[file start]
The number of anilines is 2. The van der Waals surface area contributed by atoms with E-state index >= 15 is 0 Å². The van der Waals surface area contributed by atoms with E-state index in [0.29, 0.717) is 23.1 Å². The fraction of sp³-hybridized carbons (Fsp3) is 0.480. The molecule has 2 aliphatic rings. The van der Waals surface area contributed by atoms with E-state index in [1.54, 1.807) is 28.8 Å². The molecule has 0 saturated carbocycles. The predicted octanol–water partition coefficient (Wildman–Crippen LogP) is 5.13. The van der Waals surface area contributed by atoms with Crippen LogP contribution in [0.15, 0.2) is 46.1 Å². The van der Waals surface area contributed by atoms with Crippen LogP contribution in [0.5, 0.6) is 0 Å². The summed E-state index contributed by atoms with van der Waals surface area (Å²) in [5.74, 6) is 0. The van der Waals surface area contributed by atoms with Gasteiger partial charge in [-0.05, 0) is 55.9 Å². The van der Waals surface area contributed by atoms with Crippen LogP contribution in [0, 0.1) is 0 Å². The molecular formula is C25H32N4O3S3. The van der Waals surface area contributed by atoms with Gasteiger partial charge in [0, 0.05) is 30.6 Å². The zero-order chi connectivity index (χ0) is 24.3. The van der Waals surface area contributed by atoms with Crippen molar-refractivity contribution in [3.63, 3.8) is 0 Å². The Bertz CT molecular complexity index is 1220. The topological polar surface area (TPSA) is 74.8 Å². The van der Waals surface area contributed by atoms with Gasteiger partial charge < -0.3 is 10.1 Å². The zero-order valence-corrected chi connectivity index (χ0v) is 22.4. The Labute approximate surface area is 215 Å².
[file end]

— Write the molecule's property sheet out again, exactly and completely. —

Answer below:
The number of anilines is 2. The van der Waals surface area contributed by atoms with E-state index >= 15 is 0 Å². The van der Waals surface area contributed by atoms with E-state index in [0.29, 0.717) is 23.1 Å². The fraction of sp³-hybridized carbons (Fsp3) is 0.480. The molecule has 2 aliphatic rings. The van der Waals surface area contributed by atoms with E-state index in [1.54, 1.807) is 28.8 Å². The molecule has 0 saturated carbocycles. The predicted octanol–water partition coefficient (Wildman–Crippen LogP) is 5.13. The van der Waals surface area contributed by atoms with Crippen LogP contribution in [0.15, 0.2) is 46.1 Å². The van der Waals surface area contributed by atoms with Crippen LogP contribution in [0.5, 0.6) is 0 Å². The summed E-state index contributed by atoms with van der Waals surface area (Å²) in [5.74, 6) is 0. The van der Waals surface area contributed by atoms with Gasteiger partial charge in [-0.05, 0) is 55.9 Å². The van der Waals surface area contributed by atoms with Crippen LogP contribution in [0, 0.1) is 0 Å². The molecular formula is C25H32N4O3S3. The van der Waals surface area contributed by atoms with Gasteiger partial charge in [0, 0.05) is 30.6 Å². The zero-order chi connectivity index (χ0) is 24.3. The van der Waals surface area contributed by atoms with Crippen molar-refractivity contribution in [3.63, 3.8) is 0 Å². The Bertz CT molecular complexity index is 1220. The topological polar surface area (TPSA) is 74.8 Å². The van der Waals surface area contributed by atoms with Gasteiger partial charge < -0.3 is 10.1 Å². The zero-order valence-corrected chi connectivity index (χ0v) is 22.4. The Labute approximate surface area is 215 Å².